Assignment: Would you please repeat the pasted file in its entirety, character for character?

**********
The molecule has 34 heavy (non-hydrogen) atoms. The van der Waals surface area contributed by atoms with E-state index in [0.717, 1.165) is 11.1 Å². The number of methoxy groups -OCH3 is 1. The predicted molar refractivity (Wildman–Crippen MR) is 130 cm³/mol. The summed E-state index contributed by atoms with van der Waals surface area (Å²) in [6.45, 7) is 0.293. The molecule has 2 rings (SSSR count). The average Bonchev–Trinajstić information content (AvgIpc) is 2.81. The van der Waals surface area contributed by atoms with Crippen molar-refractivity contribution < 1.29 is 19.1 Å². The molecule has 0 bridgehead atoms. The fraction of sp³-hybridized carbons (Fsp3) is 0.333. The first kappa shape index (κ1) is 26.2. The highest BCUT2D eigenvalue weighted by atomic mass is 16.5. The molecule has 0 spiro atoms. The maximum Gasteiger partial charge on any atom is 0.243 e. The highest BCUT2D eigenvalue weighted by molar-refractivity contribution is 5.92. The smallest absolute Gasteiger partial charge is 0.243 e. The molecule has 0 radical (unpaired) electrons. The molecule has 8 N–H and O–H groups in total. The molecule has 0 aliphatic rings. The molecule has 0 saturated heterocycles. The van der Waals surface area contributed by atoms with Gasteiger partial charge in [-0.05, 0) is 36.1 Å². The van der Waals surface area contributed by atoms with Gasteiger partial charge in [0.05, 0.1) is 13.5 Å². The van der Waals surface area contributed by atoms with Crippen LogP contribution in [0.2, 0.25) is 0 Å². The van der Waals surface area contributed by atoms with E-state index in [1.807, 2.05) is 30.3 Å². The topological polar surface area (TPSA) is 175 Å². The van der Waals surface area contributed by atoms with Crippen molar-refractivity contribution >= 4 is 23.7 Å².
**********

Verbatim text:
The molecule has 34 heavy (non-hydrogen) atoms. The van der Waals surface area contributed by atoms with E-state index in [0.717, 1.165) is 11.1 Å². The number of methoxy groups -OCH3 is 1. The predicted molar refractivity (Wildman–Crippen MR) is 130 cm³/mol. The summed E-state index contributed by atoms with van der Waals surface area (Å²) in [6.45, 7) is 0.293. The molecule has 2 rings (SSSR count). The average Bonchev–Trinajstić information content (AvgIpc) is 2.81. The van der Waals surface area contributed by atoms with Crippen molar-refractivity contribution < 1.29 is 19.1 Å². The molecule has 0 bridgehead atoms. The fraction of sp³-hybridized carbons (Fsp3) is 0.333. The first kappa shape index (κ1) is 26.2. The highest BCUT2D eigenvalue weighted by atomic mass is 16.5. The molecule has 0 spiro atoms. The maximum Gasteiger partial charge on any atom is 0.243 e. The highest BCUT2D eigenvalue weighted by molar-refractivity contribution is 5.92. The smallest absolute Gasteiger partial charge is 0.243 e. The molecule has 0 radical (unpaired) electrons. The molecule has 8 N–H and O–H groups in total. The molecule has 0 aliphatic rings. The molecule has 0 saturated heterocycles. The van der Waals surface area contributed by atoms with Gasteiger partial charge in [-0.05, 0) is 36.1 Å². The van der Waals surface area contributed by atoms with Gasteiger partial charge in [0.05, 0.1) is 13.5 Å². The van der Waals surface area contributed by atoms with Crippen LogP contribution in [0.2, 0.25) is 0 Å². The van der Waals surface area contributed by atoms with E-state index in [1.807, 2.05) is 30.3 Å². The topological polar surface area (TPSA) is 175 Å². The van der Waals surface area contributed by atoms with Crippen molar-refractivity contribution >= 4 is 23.7 Å².